...if this is a quieter volume than its predecessor, and if it at times treads familiar ground, it nevertheless adds insight and texture to Laxer’s continuing tale of how a continent of bickering, mutually suspicious European settlers created the remarkably peaceable North America we enjoy today.
Mathilde is timid and strong, childlike and complex, vividly narrating her story in great detail, encompassing myriad characters and events, all without censoring her fears...Deeply emotional, compelling, and brilliant.
Christopher Goscha’s thorough and thoughtful new history of Vietnam counters these simple portrayals with large and welcome doses of complexity.
“Mischling” is not for everyone...it will surely offend those who still chafe at the idea of fictionalizing the Holocaust. But readers who allow themselves to fall under the spell of Konar’s exceptionally sensitive writing may well find the book unforgettable.
This is a book that makes one kneel before the elegance of the human spirit and the yearning that is at the essence of every life.
A thorough and accessible introduction to the Holocaust and the students who dared to take a stand against evil.
In a prodigious display of historical research, Taylor has drawn on nearly a thousand books and articles, listed in his 55-page bibliography...Sometimes Taylor’s emphasis on irony and contradiction slips into anachronism.
There’s no question that Smith was an accomplished and loyal soldier who served her country well, but readers will be left wondering why she didn’t address crucial aspects of service.
Overall, this is not a book written under the sign of the “global turn” in history. Instead, in the end, it is high politics and war that Evans ends up stressing.
This book will become required reading for the present-day Labour party as it tears itself apart in a desperate attempt to redefine a credible socialism for the 21st century.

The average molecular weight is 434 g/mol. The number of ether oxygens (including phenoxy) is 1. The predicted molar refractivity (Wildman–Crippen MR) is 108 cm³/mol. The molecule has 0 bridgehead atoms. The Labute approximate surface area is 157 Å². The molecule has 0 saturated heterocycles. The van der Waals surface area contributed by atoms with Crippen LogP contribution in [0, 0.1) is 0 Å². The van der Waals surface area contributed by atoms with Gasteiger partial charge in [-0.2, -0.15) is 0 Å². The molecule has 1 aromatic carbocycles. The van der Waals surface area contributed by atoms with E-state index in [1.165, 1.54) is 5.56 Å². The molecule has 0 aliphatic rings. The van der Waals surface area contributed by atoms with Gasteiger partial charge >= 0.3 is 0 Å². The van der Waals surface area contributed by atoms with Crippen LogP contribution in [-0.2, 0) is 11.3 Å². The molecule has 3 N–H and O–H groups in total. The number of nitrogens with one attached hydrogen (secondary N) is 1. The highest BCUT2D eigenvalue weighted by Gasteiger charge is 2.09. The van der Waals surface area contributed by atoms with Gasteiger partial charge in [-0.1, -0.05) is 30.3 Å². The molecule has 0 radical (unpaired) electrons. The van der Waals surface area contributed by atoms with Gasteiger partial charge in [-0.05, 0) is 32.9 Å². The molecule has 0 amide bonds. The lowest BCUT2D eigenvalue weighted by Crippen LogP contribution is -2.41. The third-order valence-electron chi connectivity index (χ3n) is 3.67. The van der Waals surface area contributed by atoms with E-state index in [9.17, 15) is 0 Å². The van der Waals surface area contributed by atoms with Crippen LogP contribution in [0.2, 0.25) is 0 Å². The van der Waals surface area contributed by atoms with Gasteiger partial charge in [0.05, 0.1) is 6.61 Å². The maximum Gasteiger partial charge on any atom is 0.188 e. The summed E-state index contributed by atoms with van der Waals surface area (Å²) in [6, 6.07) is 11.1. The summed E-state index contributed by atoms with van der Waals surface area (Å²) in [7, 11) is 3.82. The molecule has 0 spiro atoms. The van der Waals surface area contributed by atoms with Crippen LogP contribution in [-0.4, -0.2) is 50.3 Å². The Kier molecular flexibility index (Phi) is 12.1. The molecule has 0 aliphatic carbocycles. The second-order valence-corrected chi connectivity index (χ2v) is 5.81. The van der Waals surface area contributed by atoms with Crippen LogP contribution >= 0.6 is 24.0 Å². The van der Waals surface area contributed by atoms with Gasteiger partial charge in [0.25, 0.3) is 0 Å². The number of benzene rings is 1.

"Scarred’s pace is nearly cinematic, every action scene ripping with desperate man-to-man violence...Historical fiction and Civil War buffs will wish Scarred were closer to the epic length of Gone with the Wind, simply because the subject never grows tiresome."
Her mother is conspicuously absent from most of the book, and her own evolution as a thinker and writer could have used more patient description. Still, Haderlap’s is a significant achievement, hopefully a herald of more to come. An arresting evocation of memory, community, and suffering.
A brilliant forger’s 29-year resistance against oppression...Writing in Adolfo’s voice gives this suspenseful narrative candor and immediacy.
There was quite a bit of buzz about Perv on Twitter....So of course I bought it...There are not enough books where the hero is so worshipful of ladybits. This really should be a whole new trope.
...to history buffs, THE PERFECT HORSE provides a totally fresh look at WWII that can’t be found anywhere else.
Throughout, the author writes competently but without much flair; what carries the story is the subject, who had a knack for being in the right place at the right time, especially when it came to shooting down Japanese planes. Scott remains a footnote, but Coram’s book is a pleasure for fans of military aviation history.
Obama’s successor will need to invest in a comprehensive approach to Iran, and “The Iran Wars” offers a useful — if somewhat partisan — perspective on the recent track record for such an undertaking.
A remarkably evenhanded biography of an important player in Arab history that doubles as a crucial scholarly reinterpretation of the rise and fall of Arab nationalism.
This story loses its way by not letting readers into the modern world of the Native American teenager, who would more likely write rap songs than ceremonial poetry. At times Tess’ grandmother feels more part of that world, with her purchase of Day-Glo green sneakers, than Tess does.
If Van Lustbader intends for Whitman and Red Rover to be serial players, he should avoid the fog of war and offer more focused narratives.